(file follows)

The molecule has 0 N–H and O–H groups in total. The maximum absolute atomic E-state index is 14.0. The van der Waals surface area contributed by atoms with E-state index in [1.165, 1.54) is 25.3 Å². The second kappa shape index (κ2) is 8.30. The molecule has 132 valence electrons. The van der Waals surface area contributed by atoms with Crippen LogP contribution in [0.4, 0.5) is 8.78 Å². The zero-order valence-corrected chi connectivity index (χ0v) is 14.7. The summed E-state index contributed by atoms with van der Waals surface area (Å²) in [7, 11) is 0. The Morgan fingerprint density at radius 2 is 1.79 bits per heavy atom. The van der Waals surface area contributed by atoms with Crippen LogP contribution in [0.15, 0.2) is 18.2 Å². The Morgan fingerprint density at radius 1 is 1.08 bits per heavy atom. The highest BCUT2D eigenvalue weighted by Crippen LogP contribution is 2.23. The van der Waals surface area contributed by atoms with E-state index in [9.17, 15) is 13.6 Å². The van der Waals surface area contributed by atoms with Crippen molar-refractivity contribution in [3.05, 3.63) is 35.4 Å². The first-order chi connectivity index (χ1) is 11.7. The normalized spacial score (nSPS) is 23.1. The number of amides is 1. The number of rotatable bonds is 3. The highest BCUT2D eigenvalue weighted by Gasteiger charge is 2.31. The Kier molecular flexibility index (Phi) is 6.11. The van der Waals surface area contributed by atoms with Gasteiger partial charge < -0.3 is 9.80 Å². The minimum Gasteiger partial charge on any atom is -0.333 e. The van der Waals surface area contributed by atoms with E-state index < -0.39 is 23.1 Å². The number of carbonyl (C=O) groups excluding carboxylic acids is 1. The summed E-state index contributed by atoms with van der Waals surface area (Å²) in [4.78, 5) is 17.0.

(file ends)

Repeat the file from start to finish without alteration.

The molecule has 0 N–H and O–H groups in total. The maximum absolute atomic E-state index is 14.0. The van der Waals surface area contributed by atoms with E-state index in [1.165, 1.54) is 25.3 Å². The second kappa shape index (κ2) is 8.30. The molecule has 132 valence electrons. The van der Waals surface area contributed by atoms with Crippen LogP contribution in [0.4, 0.5) is 8.78 Å². The zero-order valence-corrected chi connectivity index (χ0v) is 14.7. The summed E-state index contributed by atoms with van der Waals surface area (Å²) in [7, 11) is 0. The Morgan fingerprint density at radius 2 is 1.79 bits per heavy atom. The van der Waals surface area contributed by atoms with Crippen LogP contribution in [0.15, 0.2) is 18.2 Å². The Morgan fingerprint density at radius 1 is 1.08 bits per heavy atom. The highest BCUT2D eigenvalue weighted by Crippen LogP contribution is 2.23. The van der Waals surface area contributed by atoms with E-state index in [9.17, 15) is 13.6 Å². The van der Waals surface area contributed by atoms with Crippen molar-refractivity contribution in [3.05, 3.63) is 35.4 Å². The first-order chi connectivity index (χ1) is 11.7. The normalized spacial score (nSPS) is 23.1. The number of amides is 1. The number of rotatable bonds is 3. The highest BCUT2D eigenvalue weighted by Gasteiger charge is 2.31. The Kier molecular flexibility index (Phi) is 6.11. The van der Waals surface area contributed by atoms with Gasteiger partial charge < -0.3 is 9.80 Å². The minimum Gasteiger partial charge on any atom is -0.333 e. The van der Waals surface area contributed by atoms with E-state index < -0.39 is 23.1 Å². The number of carbonyl (C=O) groups excluding carboxylic acids is 1. The summed E-state index contributed by atoms with van der Waals surface area (Å²) in [4.78, 5) is 17.0.